Perioperative antibiotic prophylaxis is the administration of antibiotics before, during, or after a diagnostic, therapeutic, or surgical operation to prevent infectious adverse effects . Therefore, antibiotics are not thought to replace good surgical techniques; rather, they should accompany interventional procedures . Within the oral cavity, mainly mixed infections occur. The ideal antibiotic should be non-toxic, easy to apply, and broadly effective against gram-positive, gram-negative, and anaerobic bacteria, such as amoxicillin , which is the most widespread in Europe and still resembles the key antibiotic in medicine . In case of incompatibility, cephalosporins and macrolides/lincosamides are frequently prescribed . Thus, correlating with others [15, 28, 30, 31] and according to the common empirically based clinical approach , the choice in this study fell on preoperatively initiated amoxicillin, orally administered for 4 days, as described by Payer et al. . Although concerning the active ingredient, Sayd et al.  did not find a significant difference between amoxicillin–clavulanic acid and azithromycin in 108 patients, similar to Adde et al.  at 71 participants in the comparison of amoxicillin with clindamycin. Equally, as Reiland et al.  did regarding the application in a retrospective cohort study of 1895 samples, analyzing the difference per oral and intravenous administration. Iglesias et al.  suggested the noninclusion of clavulanate due to a significantly higher rate of gastrointestinal complications (5.5%) (diarrhea from Clostridium difficile infection) and resistance promotion . The pre- or postoperative start of the medication regimen is also discussed in the literature . Although Lopez-Cedrun et al.  could not find a statistically relevant difference in a sample of 123 patients, including a parallel-group study, we relied on the sufficient plasma levels suggested by Allegranzi et al. due to a 60-min preoperative antibiotic administration . Thus, former recommendations [40, 41] and the recently published studies in this field [15, 28, 29, 31] were followed. Generally, a maximum duration of 24 h in surgery and a single-shot antibiotic use with a possible additional intraoperative dose are recommended, which in particular, focused on the prevention of resistance development . This contrasts with the prolonged protocol used in this study, which however resembles a general procedure in oral surgery [15, 28]. However, this issue should not be further contentious. This study provided another important jigsaw piece to prove the nonsuperiority of antibiotic prophylaxis, opposite to the placebo medication in clean–contaminated sites in routine wisdom tooth surgeries as previously noted .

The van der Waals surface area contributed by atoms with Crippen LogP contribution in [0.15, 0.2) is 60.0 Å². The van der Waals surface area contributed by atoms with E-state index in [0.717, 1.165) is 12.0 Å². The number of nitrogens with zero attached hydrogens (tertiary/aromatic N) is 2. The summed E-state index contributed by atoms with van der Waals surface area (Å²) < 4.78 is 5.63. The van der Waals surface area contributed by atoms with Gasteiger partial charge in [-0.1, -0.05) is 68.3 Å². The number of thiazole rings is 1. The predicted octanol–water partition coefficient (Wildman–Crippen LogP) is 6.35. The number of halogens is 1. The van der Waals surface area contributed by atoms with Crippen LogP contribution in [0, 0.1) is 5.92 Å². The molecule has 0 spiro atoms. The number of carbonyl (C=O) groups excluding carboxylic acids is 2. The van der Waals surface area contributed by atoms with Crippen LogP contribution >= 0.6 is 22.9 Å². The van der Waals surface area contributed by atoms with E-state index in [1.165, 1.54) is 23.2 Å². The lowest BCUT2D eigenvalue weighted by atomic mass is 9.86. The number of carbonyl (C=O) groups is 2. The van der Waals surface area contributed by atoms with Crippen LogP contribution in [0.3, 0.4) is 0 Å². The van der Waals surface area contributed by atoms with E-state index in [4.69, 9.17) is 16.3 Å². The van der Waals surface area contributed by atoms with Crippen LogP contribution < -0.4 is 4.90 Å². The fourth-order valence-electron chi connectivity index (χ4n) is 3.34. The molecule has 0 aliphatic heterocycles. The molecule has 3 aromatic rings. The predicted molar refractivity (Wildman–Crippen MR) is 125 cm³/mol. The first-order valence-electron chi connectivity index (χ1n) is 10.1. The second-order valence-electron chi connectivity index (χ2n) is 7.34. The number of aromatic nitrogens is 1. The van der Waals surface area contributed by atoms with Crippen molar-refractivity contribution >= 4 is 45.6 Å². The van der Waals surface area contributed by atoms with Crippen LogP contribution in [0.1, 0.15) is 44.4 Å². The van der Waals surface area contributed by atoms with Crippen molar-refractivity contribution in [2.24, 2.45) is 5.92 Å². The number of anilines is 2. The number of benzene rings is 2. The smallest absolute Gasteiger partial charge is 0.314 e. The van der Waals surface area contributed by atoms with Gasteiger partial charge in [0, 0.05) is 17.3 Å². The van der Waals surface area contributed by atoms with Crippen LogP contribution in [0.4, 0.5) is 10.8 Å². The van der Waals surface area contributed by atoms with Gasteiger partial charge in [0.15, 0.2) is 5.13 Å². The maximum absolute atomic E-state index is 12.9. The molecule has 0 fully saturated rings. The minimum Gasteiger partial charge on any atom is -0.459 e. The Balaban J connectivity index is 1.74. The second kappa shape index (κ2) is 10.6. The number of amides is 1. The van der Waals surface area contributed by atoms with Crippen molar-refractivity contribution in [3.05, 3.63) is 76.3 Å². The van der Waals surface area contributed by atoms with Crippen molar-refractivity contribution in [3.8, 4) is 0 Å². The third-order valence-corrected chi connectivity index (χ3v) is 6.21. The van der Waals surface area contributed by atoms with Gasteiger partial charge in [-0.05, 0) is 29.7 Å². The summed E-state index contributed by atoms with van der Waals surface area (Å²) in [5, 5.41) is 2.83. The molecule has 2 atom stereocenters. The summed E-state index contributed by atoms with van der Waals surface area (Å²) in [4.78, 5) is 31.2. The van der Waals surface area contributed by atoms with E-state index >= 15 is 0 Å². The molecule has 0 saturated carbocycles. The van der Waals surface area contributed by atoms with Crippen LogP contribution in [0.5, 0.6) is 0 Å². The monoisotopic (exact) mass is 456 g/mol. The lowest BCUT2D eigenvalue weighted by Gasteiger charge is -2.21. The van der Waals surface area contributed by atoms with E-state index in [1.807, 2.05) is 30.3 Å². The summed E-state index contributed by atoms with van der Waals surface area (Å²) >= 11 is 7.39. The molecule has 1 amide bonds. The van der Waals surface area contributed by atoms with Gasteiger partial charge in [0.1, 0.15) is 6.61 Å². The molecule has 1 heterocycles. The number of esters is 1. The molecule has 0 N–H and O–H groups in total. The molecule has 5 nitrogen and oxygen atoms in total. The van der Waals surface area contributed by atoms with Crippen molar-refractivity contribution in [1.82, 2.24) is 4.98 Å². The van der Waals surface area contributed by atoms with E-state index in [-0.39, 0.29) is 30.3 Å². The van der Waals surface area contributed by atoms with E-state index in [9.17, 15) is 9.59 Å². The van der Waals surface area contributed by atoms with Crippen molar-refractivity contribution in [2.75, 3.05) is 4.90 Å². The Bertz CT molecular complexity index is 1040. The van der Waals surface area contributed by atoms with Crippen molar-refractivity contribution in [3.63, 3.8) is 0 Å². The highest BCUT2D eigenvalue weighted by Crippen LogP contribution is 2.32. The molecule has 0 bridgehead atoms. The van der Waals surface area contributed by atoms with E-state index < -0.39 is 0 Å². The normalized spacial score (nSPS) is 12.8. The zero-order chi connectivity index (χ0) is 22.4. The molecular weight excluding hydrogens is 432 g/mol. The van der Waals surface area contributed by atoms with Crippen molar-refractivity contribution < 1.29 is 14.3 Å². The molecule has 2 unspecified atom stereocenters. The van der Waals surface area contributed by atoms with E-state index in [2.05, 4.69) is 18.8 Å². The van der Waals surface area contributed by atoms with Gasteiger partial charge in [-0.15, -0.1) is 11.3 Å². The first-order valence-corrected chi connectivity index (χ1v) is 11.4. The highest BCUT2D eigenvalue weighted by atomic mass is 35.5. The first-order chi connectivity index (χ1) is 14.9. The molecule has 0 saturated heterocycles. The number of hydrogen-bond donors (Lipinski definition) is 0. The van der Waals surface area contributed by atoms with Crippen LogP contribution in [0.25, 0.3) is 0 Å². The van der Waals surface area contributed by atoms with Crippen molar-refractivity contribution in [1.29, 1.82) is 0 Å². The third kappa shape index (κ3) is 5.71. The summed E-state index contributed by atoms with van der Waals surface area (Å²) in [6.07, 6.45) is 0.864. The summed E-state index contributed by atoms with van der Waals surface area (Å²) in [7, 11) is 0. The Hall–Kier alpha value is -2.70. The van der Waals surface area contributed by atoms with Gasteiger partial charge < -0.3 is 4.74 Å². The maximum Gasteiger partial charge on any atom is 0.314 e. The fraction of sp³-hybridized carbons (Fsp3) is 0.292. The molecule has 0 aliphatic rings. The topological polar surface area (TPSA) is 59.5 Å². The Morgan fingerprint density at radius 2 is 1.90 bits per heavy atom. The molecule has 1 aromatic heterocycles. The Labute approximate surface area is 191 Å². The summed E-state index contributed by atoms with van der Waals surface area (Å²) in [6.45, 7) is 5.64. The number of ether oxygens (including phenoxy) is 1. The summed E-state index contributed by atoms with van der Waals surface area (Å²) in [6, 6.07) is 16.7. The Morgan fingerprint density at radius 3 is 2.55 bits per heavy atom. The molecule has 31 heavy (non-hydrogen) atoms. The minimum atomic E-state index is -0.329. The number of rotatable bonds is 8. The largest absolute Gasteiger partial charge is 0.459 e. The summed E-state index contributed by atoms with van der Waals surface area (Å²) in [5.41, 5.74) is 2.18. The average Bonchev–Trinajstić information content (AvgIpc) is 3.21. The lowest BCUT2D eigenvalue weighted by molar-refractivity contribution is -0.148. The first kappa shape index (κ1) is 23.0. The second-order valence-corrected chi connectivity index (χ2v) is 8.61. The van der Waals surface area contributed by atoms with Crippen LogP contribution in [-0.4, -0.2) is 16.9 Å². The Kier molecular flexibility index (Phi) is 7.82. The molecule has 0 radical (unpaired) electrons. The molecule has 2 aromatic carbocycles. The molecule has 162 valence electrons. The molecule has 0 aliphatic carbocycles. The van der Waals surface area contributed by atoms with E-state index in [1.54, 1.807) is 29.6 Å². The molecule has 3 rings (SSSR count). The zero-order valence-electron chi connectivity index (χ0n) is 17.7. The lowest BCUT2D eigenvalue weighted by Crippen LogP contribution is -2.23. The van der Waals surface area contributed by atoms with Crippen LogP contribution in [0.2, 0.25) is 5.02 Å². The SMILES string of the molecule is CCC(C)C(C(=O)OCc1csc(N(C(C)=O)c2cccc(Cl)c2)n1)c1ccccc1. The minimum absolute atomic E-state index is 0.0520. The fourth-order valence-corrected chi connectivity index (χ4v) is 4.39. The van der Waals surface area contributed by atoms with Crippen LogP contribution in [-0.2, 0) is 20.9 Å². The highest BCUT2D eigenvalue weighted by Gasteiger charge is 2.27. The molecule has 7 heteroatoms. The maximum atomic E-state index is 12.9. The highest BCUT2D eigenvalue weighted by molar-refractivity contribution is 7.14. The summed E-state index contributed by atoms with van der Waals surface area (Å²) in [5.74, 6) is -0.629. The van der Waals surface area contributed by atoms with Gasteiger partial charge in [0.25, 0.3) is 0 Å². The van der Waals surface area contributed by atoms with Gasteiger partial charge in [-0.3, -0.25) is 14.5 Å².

In this study, the primary outcome variable was the presence of SSIs. From our perspective, SSI means the occurrence of local inflammation at the extraction site with cloudy secretion and a tendency of propagation or the presence of an abscess with purulent secretion. In both cases, a patient needs dental care. Local inflammations were treated with disinfecting local irrigation, while abscesses underwent an incision with gauze drainage and further antibiosis. Dry sockets were not included in our clinical investigation because this clinical picture shows neither the signs of extraoral swelling, fever, and trismus nor a purulent secretion and may not result in a life-threatening situation. Thus, they cannot be clinically investigated when flaps are closed completely. The definition of SSIs varies in different reports, including swelling, pain, increased body temperature, or c-reactive protein levels [15, 28, 42]. Therefore, besides different study designs, it is challenging to directly compare the results of this investigation with others. Overall, we identified an infection rate of 11% within our study population, which is higher than the reported 0.03% by Milani et al. , 1% by Xue et al. , 4% by Lopez-Celdrun et al. , and 5.7% by Lang et al. . In this context, noting especially the studies concerned with the lowest values [15, 31], potential sources of bias should be discussed. On one hand, the sample size calculation was not described in detail and may be too low with 20–30 in each group, and on the other hand, postoperative assessment methods were not transparently described [15, 31]. Concerning the effect of antibiotics versus placebo in our study, no significant difference occurred between the two treatment groups. In detail, eight patients were recognized in the placebo group, which is in accordance with the works of Bezerra et al. (11.76%) , Lopez-Celdrun et al. (12.5%) , Artegoita et al. (12.9%) , Monaco et al. (14.82%) , and Lacasa et al. (16%) . The three inflammations of our EG were also rather confirmed with the studies of Monaco et al. (3.12%) , Lang et al. (5%) , Lacasa et al. (5.3%) , and Milani et al. (6.2%) . In the present trial, the infection rates seem to be multifactorial. First, only third molars without any sign of inflammation were removed to observe the specification of clean–contaminated situations on the day of surgery. Signs of inflammation change the conditions toward contaminated or even dirty conditions, which modifies the antibiotic regime [35, 44]. Second, the patients’ preparation with aseptic mouthwashes and measures against the progression of swelling, such as preoperatively administered corticosteroids and gentle intraoperative tissue management, may impact infection prophylaxis instead of perioperative antibiotic administration.